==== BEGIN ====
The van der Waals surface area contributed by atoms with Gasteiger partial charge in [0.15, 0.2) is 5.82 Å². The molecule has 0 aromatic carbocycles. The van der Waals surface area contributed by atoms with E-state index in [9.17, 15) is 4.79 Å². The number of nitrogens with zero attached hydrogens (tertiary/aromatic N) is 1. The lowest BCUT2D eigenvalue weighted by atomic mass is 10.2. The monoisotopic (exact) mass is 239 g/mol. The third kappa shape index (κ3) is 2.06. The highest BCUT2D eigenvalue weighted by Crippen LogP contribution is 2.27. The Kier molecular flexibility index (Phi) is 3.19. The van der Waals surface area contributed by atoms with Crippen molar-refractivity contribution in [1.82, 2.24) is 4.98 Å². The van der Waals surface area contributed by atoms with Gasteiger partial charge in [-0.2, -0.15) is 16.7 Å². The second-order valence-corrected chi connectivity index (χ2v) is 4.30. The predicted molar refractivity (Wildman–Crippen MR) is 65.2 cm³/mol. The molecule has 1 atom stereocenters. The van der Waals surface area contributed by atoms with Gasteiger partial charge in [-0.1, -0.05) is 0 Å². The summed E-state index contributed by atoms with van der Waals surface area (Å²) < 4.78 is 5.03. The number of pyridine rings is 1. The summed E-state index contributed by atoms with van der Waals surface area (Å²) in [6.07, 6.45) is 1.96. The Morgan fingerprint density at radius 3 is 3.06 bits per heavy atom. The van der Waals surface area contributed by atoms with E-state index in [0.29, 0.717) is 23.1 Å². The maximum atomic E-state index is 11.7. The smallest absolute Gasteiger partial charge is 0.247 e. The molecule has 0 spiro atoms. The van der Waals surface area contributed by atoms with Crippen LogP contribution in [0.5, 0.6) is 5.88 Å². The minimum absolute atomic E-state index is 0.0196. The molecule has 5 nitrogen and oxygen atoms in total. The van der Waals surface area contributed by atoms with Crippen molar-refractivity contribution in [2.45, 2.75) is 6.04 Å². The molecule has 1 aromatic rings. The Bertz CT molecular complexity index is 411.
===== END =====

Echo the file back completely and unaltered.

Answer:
The van der Waals surface area contributed by atoms with Gasteiger partial charge in [0.15, 0.2) is 5.82 Å². The molecule has 0 aromatic carbocycles. The van der Waals surface area contributed by atoms with E-state index in [9.17, 15) is 4.79 Å². The number of nitrogens with zero attached hydrogens (tertiary/aromatic N) is 1. The lowest BCUT2D eigenvalue weighted by atomic mass is 10.2. The monoisotopic (exact) mass is 239 g/mol. The third kappa shape index (κ3) is 2.06. The highest BCUT2D eigenvalue weighted by Crippen LogP contribution is 2.27. The Kier molecular flexibility index (Phi) is 3.19. The van der Waals surface area contributed by atoms with Crippen molar-refractivity contribution in [1.82, 2.24) is 4.98 Å². The van der Waals surface area contributed by atoms with Gasteiger partial charge in [-0.2, -0.15) is 16.7 Å². The second-order valence-corrected chi connectivity index (χ2v) is 4.30. The predicted molar refractivity (Wildman–Crippen MR) is 65.2 cm³/mol. The molecule has 1 atom stereocenters. The van der Waals surface area contributed by atoms with Gasteiger partial charge in [-0.1, -0.05) is 0 Å². The summed E-state index contributed by atoms with van der Waals surface area (Å²) < 4.78 is 5.03. The number of pyridine rings is 1. The summed E-state index contributed by atoms with van der Waals surface area (Å²) in [6.07, 6.45) is 1.96. The Morgan fingerprint density at radius 3 is 3.06 bits per heavy atom. The van der Waals surface area contributed by atoms with E-state index in [0.29, 0.717) is 23.1 Å². The maximum atomic E-state index is 11.7. The smallest absolute Gasteiger partial charge is 0.247 e. The molecule has 0 spiro atoms. The van der Waals surface area contributed by atoms with Crippen LogP contribution in [0.5, 0.6) is 5.88 Å². The minimum absolute atomic E-state index is 0.0196. The molecule has 5 nitrogen and oxygen atoms in total. The van der Waals surface area contributed by atoms with Crippen molar-refractivity contribution in [2.45, 2.75) is 6.04 Å². The molecule has 1 aromatic rings. The Bertz CT molecular complexity index is 411.